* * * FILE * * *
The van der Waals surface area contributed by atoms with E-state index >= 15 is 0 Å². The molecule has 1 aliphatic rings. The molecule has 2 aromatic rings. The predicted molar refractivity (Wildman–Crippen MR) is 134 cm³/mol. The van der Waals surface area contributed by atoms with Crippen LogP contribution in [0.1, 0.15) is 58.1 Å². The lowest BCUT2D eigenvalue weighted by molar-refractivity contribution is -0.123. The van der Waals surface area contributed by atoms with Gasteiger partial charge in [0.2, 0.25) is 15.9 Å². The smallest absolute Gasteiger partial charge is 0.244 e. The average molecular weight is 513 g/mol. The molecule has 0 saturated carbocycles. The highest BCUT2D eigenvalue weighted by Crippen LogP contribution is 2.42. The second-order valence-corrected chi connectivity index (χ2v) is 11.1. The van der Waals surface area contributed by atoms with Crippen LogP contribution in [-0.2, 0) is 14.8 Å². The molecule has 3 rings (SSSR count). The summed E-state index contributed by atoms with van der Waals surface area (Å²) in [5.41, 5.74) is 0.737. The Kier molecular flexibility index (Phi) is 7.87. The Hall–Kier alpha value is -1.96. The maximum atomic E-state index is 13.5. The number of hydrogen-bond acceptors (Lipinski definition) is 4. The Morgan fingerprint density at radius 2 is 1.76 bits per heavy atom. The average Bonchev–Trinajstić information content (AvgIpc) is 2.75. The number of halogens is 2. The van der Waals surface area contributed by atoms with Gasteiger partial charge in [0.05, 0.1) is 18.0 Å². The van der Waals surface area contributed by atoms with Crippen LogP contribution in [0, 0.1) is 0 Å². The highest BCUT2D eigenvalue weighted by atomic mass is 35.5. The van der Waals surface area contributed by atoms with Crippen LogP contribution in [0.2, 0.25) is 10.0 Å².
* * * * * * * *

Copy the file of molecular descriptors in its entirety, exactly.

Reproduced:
The van der Waals surface area contributed by atoms with E-state index >= 15 is 0 Å². The molecule has 1 aliphatic rings. The molecule has 2 aromatic rings. The predicted molar refractivity (Wildman–Crippen MR) is 134 cm³/mol. The van der Waals surface area contributed by atoms with Crippen LogP contribution in [0.1, 0.15) is 58.1 Å². The lowest BCUT2D eigenvalue weighted by molar-refractivity contribution is -0.123. The van der Waals surface area contributed by atoms with Gasteiger partial charge in [0.2, 0.25) is 15.9 Å². The smallest absolute Gasteiger partial charge is 0.244 e. The average molecular weight is 513 g/mol. The molecule has 0 saturated carbocycles. The highest BCUT2D eigenvalue weighted by Crippen LogP contribution is 2.42. The second-order valence-corrected chi connectivity index (χ2v) is 11.1. The van der Waals surface area contributed by atoms with Crippen LogP contribution in [-0.2, 0) is 14.8 Å². The molecule has 3 rings (SSSR count). The summed E-state index contributed by atoms with van der Waals surface area (Å²) in [5.41, 5.74) is 0.737. The Kier molecular flexibility index (Phi) is 7.87. The Hall–Kier alpha value is -1.96. The maximum atomic E-state index is 13.5. The number of hydrogen-bond acceptors (Lipinski definition) is 4. The Morgan fingerprint density at radius 2 is 1.76 bits per heavy atom. The average Bonchev–Trinajstić information content (AvgIpc) is 2.75. The number of halogens is 2. The van der Waals surface area contributed by atoms with Gasteiger partial charge in [0.05, 0.1) is 18.0 Å². The van der Waals surface area contributed by atoms with Crippen LogP contribution in [0, 0.1) is 0 Å². The highest BCUT2D eigenvalue weighted by atomic mass is 35.5. The van der Waals surface area contributed by atoms with Crippen LogP contribution in [0.2, 0.25) is 10.0 Å².